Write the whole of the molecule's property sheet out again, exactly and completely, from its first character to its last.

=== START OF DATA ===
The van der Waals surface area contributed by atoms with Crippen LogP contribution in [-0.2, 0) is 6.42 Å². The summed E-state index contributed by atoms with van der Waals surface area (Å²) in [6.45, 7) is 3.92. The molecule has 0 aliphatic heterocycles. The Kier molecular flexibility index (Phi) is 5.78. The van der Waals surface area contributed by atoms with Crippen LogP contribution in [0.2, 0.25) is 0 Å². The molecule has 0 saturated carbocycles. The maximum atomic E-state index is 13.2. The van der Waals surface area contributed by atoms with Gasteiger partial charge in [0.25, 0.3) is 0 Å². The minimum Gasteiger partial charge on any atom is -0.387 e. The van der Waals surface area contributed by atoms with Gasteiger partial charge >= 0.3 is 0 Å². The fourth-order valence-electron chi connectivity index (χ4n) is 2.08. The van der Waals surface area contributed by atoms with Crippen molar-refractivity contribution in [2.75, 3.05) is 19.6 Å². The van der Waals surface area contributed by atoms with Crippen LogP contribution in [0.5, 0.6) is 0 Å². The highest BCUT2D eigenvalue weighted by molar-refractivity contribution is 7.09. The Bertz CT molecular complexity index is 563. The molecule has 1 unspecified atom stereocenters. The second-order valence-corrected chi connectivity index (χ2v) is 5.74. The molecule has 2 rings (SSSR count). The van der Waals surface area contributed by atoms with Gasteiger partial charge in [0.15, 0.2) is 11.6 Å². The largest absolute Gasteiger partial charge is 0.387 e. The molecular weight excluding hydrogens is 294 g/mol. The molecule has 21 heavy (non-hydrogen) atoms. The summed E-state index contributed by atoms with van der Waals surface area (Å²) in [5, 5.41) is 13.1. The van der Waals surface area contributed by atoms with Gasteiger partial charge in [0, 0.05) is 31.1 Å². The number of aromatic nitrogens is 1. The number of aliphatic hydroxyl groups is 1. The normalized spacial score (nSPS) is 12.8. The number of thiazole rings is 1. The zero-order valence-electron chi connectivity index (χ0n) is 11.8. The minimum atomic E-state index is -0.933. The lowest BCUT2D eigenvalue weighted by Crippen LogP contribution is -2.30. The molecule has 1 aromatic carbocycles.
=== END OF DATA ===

The van der Waals surface area contributed by atoms with Crippen LogP contribution in [-0.2, 0) is 6.42 Å². The summed E-state index contributed by atoms with van der Waals surface area (Å²) in [6.45, 7) is 3.92. The molecule has 0 aliphatic heterocycles. The Kier molecular flexibility index (Phi) is 5.78. The van der Waals surface area contributed by atoms with Crippen LogP contribution in [0.2, 0.25) is 0 Å². The molecule has 0 saturated carbocycles. The maximum atomic E-state index is 13.2. The van der Waals surface area contributed by atoms with Gasteiger partial charge in [0.25, 0.3) is 0 Å². The minimum Gasteiger partial charge on any atom is -0.387 e. The van der Waals surface area contributed by atoms with Gasteiger partial charge >= 0.3 is 0 Å². The fourth-order valence-electron chi connectivity index (χ4n) is 2.08. The van der Waals surface area contributed by atoms with Crippen molar-refractivity contribution in [2.75, 3.05) is 19.6 Å². The van der Waals surface area contributed by atoms with Crippen LogP contribution in [0.5, 0.6) is 0 Å². The highest BCUT2D eigenvalue weighted by molar-refractivity contribution is 7.09. The Bertz CT molecular complexity index is 563. The molecule has 1 unspecified atom stereocenters. The second-order valence-corrected chi connectivity index (χ2v) is 5.74. The molecule has 2 rings (SSSR count). The van der Waals surface area contributed by atoms with Gasteiger partial charge in [0.15, 0.2) is 11.6 Å². The largest absolute Gasteiger partial charge is 0.387 e. The molecular weight excluding hydrogens is 294 g/mol. The molecule has 21 heavy (non-hydrogen) atoms. The summed E-state index contributed by atoms with van der Waals surface area (Å²) in [5, 5.41) is 13.1. The van der Waals surface area contributed by atoms with Gasteiger partial charge in [0, 0.05) is 31.1 Å². The number of aromatic nitrogens is 1. The number of aliphatic hydroxyl groups is 1. The normalized spacial score (nSPS) is 12.8. The number of thiazole rings is 1. The zero-order valence-electron chi connectivity index (χ0n) is 11.8. The minimum atomic E-state index is -0.933. The lowest BCUT2D eigenvalue weighted by Crippen LogP contribution is -2.30. The molecule has 1 aromatic carbocycles.